Over the years, I have come to accept and embrace that I simply have too many things going on in my life. Or maybe I have too many interests.
Conventional psychology would probably like to go down the ”ADHD Road,” but I pretty much reject that characterization. Unless your ”scatteredness” substantially interferes with your ability to function as a human being in this world, I’m not willing to even look at that train. I’ve actually made a number of medical and mental health professionals very unhappy because of my insistence on doing things my own way… rather than the ”Generally Accepted Way.”
But I digress.
As part of my ”having too many things” going on in my life, I still belong to a fair number of psychology and mental health groups and forums, mostly on Facebook.
In one of them, we have recently been having a bit of a discussion about life ”not being fair.” This particular group is a little bit on the ”woo-woo” side, so sometimes it’s described as ”The Universe” not being fair.
I just haven’t been able to shake this vague sense that ”unfairness” somehow walks hand-in-hand with ”entitlement.”
In other words, the issue here isn’t whether or not life actually IS fair, but who told you and made you believe that life is fair?
The thing about Life/The Universe — at least as I have experienced it — is that it gives you pretty much exactly what you ”ask” for, within the parameters of some random variability.
Our modern times seem to have hijacked and complexified principles that are actually very simple, and turned them into some kind of mystery. People put fancy names on these basic principles and sell $499 workshops just so people can be ”taught” something as basic as ”You reap what you sow,” a truism I believe has been around since early biblical times.
Perhaps we all wrestle with "unfairness," now and then. There was a time in my life when I felt that ”The Universe was out to get me” because I lived through what could easily be characterized as a long string of really bad luck. And that sure felt ”unfair” because most other people doing the exact same thing experienced much better outcomes.
That’s why I added the caveat ”random variability.”
The more times you flip a coin, the closer you will get to 50% heads and 50% tails. However, it is possible to toss 12 heads (or more) in a row. And if you were betting on tails, that would seem ridiculously ”unfair.”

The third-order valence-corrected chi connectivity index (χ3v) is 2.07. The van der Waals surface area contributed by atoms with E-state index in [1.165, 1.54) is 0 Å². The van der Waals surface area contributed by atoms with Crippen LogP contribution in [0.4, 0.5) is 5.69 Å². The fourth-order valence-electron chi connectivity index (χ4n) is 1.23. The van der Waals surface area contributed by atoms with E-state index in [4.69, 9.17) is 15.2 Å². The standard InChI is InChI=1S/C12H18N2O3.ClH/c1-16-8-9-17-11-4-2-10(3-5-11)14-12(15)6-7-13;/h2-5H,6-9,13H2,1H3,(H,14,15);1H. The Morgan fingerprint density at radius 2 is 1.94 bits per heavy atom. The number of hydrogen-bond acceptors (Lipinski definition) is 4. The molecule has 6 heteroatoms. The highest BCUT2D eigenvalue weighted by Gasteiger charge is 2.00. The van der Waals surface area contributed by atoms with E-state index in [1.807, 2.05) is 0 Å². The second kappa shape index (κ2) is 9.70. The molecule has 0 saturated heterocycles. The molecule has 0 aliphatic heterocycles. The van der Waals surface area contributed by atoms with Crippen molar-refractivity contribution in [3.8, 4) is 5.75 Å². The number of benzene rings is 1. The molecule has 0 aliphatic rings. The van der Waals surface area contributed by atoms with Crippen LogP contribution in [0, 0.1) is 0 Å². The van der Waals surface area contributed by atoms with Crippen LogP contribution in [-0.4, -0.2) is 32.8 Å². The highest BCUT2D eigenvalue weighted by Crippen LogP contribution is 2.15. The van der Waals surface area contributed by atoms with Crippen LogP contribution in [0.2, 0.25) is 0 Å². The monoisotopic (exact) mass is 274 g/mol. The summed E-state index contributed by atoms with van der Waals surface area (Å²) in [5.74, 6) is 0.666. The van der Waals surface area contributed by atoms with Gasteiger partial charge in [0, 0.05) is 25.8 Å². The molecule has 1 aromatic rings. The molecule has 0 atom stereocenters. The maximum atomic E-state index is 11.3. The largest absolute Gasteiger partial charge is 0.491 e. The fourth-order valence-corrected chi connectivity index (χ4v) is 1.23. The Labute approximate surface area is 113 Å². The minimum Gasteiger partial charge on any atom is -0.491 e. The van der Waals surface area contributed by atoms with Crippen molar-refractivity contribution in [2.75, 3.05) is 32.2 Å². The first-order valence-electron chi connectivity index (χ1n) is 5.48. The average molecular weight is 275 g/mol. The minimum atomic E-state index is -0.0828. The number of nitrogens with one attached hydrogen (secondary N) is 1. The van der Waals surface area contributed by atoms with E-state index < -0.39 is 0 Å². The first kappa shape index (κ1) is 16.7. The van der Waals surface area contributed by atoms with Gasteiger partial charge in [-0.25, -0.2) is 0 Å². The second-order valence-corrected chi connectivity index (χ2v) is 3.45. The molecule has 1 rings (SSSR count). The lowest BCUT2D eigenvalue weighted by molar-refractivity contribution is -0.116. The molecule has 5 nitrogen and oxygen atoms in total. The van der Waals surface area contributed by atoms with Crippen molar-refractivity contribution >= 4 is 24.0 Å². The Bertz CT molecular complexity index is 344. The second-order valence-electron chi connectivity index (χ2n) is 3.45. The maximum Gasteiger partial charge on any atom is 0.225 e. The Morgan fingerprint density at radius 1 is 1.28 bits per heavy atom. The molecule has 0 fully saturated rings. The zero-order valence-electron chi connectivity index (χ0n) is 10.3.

(And yes, I looked at some very scholarly mathematical White Papers, and if you flip a coin 200 times, there’s a 0.00012% chance that you’ll end up with a sequence of 12 heads OR tails)
Somebody will end up being on the ”receiving end” of statistical outliers; I experienced it for some years in my 30’s, some professional gamblers have crashed and burned on it… but such things still do not make life ”unfair.”
Anyway, getting back to the group discussion about ”fairness,” most often the truth is that we are getting precisely what we are asking for… and there is always a kind of reciprocity involved: “You reap what you sow.”
So where’s the problem? Most people don’t really know themselves, and that gives rise to the feelings of ”unfairness.”
Let’s use a simple metaphor: If you toss a bunch of wildflower seeds on the ground and then declare that it’s ”unfair” that no rose bushes grew — because you love roses and really wanted rose bushes — that problem is not life’s, or the Universe’s.
You might be thinking ”But who DOES that???”
Actually, surprisingly many people do. In our world, lots of people feel that they should be able to ”harvest benefits” with ”sowing” much of anything.
The whole thing is really very simple psychology: We have a better chance of getting/having what we focus our attention/efforts on. And sometimes it feels counterintuitive.
For example, there’s a huge difference between ”not depressed” and ”happy.”
If you focus on ”not being depressed” you can get exactly that in no time at all. But don’t come whining to me with ”I don’t understand! Why am I not happy?” Simple… you didn’t focus on and ask for ”happy,” you focused on ”not depressed.”
Same thing often happens in relationships. People come out of abusive relationships and can't understand why they keep attracting abusers. "I KNOW I don't want to be with someone abusive!" they'll declare. Sure... but you're still focusing on "abusive" rather than (for example) "kind."
And that tends to be the core issue that arises in these ”life is unfair” discussions as a result of which I usually recommend a mindfulness practice to those who feel their lives are unfair. There’s no magic pill and no $99 DVD learning series, the best thing you can do is learn to be fully aware of what your actual wants are, and what you are putting out into the world!
So much of the time we're on "autopilot," and the result becomes that we do the same old thing, over and over... even if we think we don't want it.
Thanks for reading, and have a great remainder of your week!
How about YOU? Do you believe life is "fair?" Have you ever been pulled into discussions over whether or not life seems fair? Do you think we tend to get what we ask for... but we aren't always aware of WHAT we are asking for? Comments, feedback and other interaction is invited and welcomed! Because — after all — SOCIAL content is about interacting, right? Leave a comment — share your experiences — be part of the conversation!
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Created at 20211015 15:28 PDT